The second panel of witnesses to the hearing featured Ms. Lois Greisman, Associate Director of the Marketing Practices Division at the FTC; Ms. Rosemary Harold, Chief of the Enforcement Bureau at the FCC; Mr. Scott Delacourt, a representative of the US Chamber of Commerce; Mr. Kevin Rupy, Vice President of Law and Policy for the US Telecom Association; and Ms. Margot Saunders, Senior Counsel at the National Consumer Law Center. During their testimonies, each of the witnesses described the harm illegal robocalls can have on unsuspecting customers and challenges of preventing these calls. Ms. Greisman noted that the FTC has been asking Congress for over a decade to repeal the common carrier exemption because it impedes the FTC's ability to provide robust enforcement regarding robocalls. Many of the witnesses agreed that advances in technology have made it more difficult for the government to track down illegal robocallers. Ms. Harold mentioned that the recently passed omnibus includes language that allows the FCC to go after bad actors in other countries, which is a good starting point in preventing illegal robocalls.
During the hearing, Sen. Blumenthal (D-CT), along with five other Democrats, announced the introduction of the Repeated Objectionable Bothering of Consumers of Phones (ROBOCOP) Act. This legislation would direct the FCC to require phone companies to offer free tools to block robocalls and verify that caller ID information is accurate, and authorize the FCC to create a nationwide system to ensure consumers are in control of the calls and texts they receive as well as giving consumers a right of action against carriers that violate the law. Rep. Jackie Speier (D-CA) introduced companion legislation in the House.
Also introduced on April 18 was the Robocall Enforcement Enhancement Act of 2018, by Sen. Brian Schatz (D-HI) along with eleven Democratic cosponsors. The legislation seeks to help the FCC prosecute violations of the automated telemarketing rules by increasing the statute of limitations from one to three years. It also extends the statute of limitations in regards to spoofing, or using false caller ID. There is currently no House companion bill.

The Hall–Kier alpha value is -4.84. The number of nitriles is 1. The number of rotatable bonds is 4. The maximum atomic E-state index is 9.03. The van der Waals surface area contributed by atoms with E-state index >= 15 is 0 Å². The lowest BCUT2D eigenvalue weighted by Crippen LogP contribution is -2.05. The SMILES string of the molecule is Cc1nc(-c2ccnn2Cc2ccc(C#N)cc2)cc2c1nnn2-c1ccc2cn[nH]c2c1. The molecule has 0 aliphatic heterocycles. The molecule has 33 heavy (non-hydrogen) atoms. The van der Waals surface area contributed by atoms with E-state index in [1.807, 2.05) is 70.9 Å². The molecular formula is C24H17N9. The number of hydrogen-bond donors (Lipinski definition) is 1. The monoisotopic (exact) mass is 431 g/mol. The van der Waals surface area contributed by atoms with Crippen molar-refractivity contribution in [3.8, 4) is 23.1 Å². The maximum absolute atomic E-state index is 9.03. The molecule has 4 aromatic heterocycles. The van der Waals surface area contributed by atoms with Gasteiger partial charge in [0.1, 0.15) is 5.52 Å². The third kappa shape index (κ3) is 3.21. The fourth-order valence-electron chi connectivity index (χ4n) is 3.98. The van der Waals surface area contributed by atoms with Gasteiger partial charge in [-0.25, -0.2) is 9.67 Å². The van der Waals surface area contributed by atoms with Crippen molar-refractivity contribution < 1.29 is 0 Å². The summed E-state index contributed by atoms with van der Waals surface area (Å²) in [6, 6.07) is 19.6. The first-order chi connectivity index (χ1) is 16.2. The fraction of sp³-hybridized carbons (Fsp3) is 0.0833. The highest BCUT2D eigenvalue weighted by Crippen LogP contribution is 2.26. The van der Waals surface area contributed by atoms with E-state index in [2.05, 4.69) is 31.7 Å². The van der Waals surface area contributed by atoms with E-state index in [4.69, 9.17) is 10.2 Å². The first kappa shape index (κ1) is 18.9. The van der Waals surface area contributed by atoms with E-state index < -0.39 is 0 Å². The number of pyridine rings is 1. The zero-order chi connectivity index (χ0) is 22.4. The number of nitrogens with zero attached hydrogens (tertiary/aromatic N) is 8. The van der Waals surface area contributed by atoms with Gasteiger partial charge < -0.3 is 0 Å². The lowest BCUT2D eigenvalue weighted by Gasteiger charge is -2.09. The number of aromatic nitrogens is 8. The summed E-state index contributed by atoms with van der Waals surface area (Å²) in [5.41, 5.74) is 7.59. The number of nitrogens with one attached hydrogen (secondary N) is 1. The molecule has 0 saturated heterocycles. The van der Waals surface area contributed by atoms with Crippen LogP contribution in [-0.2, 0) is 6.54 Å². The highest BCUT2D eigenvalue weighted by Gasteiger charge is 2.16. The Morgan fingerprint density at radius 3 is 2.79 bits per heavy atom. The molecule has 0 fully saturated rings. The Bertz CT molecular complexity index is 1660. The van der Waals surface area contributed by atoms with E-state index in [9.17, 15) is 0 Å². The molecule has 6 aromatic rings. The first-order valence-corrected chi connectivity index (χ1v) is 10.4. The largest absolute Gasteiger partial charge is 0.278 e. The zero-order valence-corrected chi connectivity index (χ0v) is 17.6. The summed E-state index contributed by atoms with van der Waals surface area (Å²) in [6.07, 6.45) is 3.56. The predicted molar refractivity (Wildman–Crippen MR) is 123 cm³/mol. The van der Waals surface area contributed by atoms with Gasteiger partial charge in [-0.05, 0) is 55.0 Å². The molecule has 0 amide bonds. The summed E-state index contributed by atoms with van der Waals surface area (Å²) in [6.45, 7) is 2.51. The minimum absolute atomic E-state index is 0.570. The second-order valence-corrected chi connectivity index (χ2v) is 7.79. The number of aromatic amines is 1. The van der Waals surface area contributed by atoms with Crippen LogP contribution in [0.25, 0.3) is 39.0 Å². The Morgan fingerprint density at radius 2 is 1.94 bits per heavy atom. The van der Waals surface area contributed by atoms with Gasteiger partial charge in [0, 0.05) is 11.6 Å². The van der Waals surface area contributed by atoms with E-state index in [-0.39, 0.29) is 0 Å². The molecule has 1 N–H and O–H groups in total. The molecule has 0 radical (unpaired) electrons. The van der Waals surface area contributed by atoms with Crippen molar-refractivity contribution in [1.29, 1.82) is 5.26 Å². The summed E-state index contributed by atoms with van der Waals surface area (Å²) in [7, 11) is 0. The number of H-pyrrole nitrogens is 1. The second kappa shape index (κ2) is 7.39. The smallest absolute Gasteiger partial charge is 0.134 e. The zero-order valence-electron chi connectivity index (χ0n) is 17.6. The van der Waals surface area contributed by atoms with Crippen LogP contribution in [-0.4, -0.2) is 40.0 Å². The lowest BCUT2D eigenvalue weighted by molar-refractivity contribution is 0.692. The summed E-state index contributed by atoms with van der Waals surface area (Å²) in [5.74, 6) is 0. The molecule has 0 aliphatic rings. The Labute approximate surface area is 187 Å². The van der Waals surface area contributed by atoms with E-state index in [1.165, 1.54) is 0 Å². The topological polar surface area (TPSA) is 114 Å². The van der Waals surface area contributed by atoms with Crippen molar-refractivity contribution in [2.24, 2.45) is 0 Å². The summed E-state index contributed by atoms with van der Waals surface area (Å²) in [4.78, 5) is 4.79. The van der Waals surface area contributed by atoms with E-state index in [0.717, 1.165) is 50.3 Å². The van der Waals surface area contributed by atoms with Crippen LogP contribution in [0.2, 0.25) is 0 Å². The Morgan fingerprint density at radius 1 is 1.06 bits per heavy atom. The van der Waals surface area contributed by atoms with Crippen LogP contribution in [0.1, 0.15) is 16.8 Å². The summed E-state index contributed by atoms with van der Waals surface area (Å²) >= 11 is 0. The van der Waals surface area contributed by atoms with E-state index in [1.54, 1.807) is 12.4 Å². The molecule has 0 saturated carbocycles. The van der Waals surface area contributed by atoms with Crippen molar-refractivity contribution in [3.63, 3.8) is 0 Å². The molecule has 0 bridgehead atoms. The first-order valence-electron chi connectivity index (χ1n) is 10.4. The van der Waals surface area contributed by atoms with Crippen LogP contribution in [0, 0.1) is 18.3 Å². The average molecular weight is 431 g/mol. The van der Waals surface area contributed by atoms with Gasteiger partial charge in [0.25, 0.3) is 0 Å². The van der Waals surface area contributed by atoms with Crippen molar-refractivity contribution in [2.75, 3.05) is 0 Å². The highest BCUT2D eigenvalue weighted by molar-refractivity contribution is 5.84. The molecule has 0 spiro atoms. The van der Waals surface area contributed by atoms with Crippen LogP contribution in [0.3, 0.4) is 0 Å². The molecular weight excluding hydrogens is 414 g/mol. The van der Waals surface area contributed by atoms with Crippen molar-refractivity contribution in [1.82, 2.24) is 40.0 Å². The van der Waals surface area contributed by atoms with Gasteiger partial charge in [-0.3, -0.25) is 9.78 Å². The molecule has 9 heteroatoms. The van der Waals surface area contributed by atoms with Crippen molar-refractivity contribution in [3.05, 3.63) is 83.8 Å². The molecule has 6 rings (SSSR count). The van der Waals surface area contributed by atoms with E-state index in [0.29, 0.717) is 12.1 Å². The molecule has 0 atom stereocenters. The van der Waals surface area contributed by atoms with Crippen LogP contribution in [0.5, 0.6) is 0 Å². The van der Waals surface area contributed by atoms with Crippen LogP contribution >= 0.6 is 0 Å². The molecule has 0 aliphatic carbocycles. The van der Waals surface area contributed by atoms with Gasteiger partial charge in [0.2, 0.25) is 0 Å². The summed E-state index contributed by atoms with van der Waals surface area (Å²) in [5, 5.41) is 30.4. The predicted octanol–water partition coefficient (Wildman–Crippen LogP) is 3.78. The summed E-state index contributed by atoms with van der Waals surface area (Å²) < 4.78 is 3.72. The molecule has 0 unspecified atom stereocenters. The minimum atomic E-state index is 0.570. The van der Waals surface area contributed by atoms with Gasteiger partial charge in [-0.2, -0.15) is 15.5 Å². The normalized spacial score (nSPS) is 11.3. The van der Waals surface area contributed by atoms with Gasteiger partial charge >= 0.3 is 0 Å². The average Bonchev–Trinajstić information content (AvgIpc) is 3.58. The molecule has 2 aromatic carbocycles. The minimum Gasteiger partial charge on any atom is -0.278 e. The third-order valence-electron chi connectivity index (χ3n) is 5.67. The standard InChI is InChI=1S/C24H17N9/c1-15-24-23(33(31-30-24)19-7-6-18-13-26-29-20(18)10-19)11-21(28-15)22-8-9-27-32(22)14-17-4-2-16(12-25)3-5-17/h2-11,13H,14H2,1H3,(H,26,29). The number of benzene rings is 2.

Actions in the House
On April 27, the House Energy and Commerce's Subcommittee on Digital Commerce and Consumer Protection held a hearing entitled, "Do Not Call: Combating Robocalls and Caller ID Spoofing." This hearing featured testimony from Mr. Aaron Foss, Founder of Nomorobo; Mr. Ethan Garr, Chief Product Officer of RoboKiller; Mr. Scott Hambuchen, Executive Vice President of Technology and Solution Development for First Orion Corp.; and Ms. Maureen Mahoney, Policy Analyst at Consumers Union. Mr. Garr and Mr. Foss both discussed the challenges their companies faced in preventing robocalls and getting consumers and carriers to use their technology. The witnesses all agreed that Congress should play a role in ensuring that the FCC has the tools it needs to prevent illegal robocalls.
During the hearing, Ranking Member Frank Pallone, Jr. (D-NJ) mentioned that he had released the Stopping Bad Robocalls Act discussion draft, which would give the FCC more enforcement tools to use against robocallers. He also announced the introduction of Rep. Anna Eshoo's (D-CA) HANGUP Act, which would require federal debt collectors to get consumers' permission before robocalling them to collect on a debt, as well as a discussion draft of the CEASE Robocalls Act introduced by Rep. Debbie Dingell (D-MI), which would lift the common carrier exemption in the FTC Act to permit the FTC to bring enforcement actions against telecom carriers and VoIP providers when they engage in deceptive practices with respect to illegal robocalls.
Lawmakers at these hearings urged the FCC to continue enforcing current rules that work to prevent robocalls and spoofing, and encouraged the FCC to share ideas of how they can improve consumer protections against robocalls. We will continue to monitor any legislation related to the TCPA that moves through Congress.